This one has been a long time coming. I began writing it back in March, in response to the BBC’s multi-platform debate over Niall Ferguson’s The Pity of War. I had been invited to take part, rather late in the day, but was unable to go as I had to prepare for my son’s fifth birthday party the following day. But, in between icing a castle cake and preparing knightly party bags, I tried to follow the Twitter discussion. I didn’t manage to engage with all, or indeed a great amount of it, but one thread of commentary did catch my attention. Someone commented on the lack of women on the television panel, starting a discussion which led eventually to the comment that, even if women had been invited to participate in the discussion, they would have been asked to speak about ‘women’s issues’.
This discussion got me thinking about the question of the place of female historians of the First World War in the public commemorations of the war. Because, despite efforts to the contrary (and yes, I have been invited to take place in broadcasts because the producers were looking for a female voice), the impression has certainly been given that female expertise is either to be ignored or to confined to seemingly appropriate ‘women’s’ topics. The most egregious example of this was the throw-away comment made by Kate Adie while publicizing her television programme on women’s roles in the war about the lack of female historians of the war other than Barbara Tuchman. But it was also reflected in the panel assembled for a debate chaired by Nicky Campbell where the only two women were Bonnie Greer (not a historian but clearly brought in to give a non-European and ethnic minority perspective) and Professor Maggie Andrews, brought in to speak about women and the home front.
Kate Adie was, of course, wrong, deeply and profoundly wrong. There are a huge number of superb female historians in Britain and across the world, within the academy and without, researching, writing and teaching about the First World War. Indeed, such is the breadth and depth of expertise that I was able to put together an entire day-and-a-half-long workshop on a relatively niche subject last year with only one male speaker. But Professor Andrews’ presence on The Big Question panel, while it helps to demonstrate the inaccuracy of Adie’s comment, is also misleasding. Yes, women work on nurses (such as Alison Fell, Christine Hallett) and the home front (Karen Hunt, Susan Grayzel). But the leading naval historian of the war of my generation is a woman (Laura Rowe) and there are women working on the memory of the war in Australia (Jenny Macleod), the international history of the war (Heather Jones, Elizabeth Greenhalgh, Margaret Macmillan) and operational history (Aimee Fox-Godden), to name just a very small selection. Outside of the academy, women such as Kate Vigurs and Jo Hook are working as battlefield tour guides, introducing a new generation to the landscape and material culture of the war as effectively as any of their male counterparts.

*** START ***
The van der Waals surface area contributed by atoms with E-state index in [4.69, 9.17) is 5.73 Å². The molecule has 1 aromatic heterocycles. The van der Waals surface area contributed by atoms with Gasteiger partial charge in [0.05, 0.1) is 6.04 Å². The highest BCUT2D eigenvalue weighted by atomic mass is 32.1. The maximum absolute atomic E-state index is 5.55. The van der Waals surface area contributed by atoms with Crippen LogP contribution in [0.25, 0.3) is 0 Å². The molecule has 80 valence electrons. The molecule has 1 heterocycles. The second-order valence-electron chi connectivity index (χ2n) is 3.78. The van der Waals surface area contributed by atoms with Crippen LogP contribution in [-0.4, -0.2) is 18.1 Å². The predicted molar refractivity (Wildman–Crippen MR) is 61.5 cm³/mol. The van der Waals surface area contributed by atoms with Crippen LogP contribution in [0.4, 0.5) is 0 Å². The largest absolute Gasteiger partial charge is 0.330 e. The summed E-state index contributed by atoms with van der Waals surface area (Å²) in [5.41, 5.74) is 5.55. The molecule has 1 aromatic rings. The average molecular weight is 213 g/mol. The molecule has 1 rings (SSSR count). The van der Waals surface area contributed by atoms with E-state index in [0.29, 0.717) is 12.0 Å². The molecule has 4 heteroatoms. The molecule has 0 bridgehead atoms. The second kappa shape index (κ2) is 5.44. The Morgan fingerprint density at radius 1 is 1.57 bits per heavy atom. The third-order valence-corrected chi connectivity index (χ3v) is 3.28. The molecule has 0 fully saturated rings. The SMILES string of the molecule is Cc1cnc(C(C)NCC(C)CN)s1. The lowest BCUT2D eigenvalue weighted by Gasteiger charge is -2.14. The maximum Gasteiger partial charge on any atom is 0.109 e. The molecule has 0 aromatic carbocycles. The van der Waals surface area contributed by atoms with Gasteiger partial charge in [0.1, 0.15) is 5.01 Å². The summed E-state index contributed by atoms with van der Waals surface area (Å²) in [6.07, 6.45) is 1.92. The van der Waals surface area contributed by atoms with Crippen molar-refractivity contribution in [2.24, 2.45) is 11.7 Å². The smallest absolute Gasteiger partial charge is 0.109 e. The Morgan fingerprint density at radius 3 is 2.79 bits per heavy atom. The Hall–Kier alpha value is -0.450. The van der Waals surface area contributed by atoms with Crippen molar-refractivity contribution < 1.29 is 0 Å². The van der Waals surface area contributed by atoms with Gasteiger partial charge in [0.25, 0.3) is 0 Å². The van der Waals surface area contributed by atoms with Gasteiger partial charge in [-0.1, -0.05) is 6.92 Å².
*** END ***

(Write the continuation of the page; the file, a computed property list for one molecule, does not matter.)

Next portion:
And what of my own field? Gender history is notoriously female-dominated, unsurprisingly perhaps given its intellectual and political origins in women’s history. It might seem the archetypal ‘women’s’ subject. Yet key theorists and practitioners in the history of masculinity, particularly in relation to the nineteenth and twentieth centuries have often been men. In terms of the first world war, Michael Roper’s work remains a hugely important reference point for my own. Similarly, in social history, Catriona Pennell and Adrian Gregory have both written excellent and important books on British society during the war. The gender of the scholar is beside the point and limiting our reading of a particular approach to one set of voices can only serve to diminish debate and, ultimately understanding.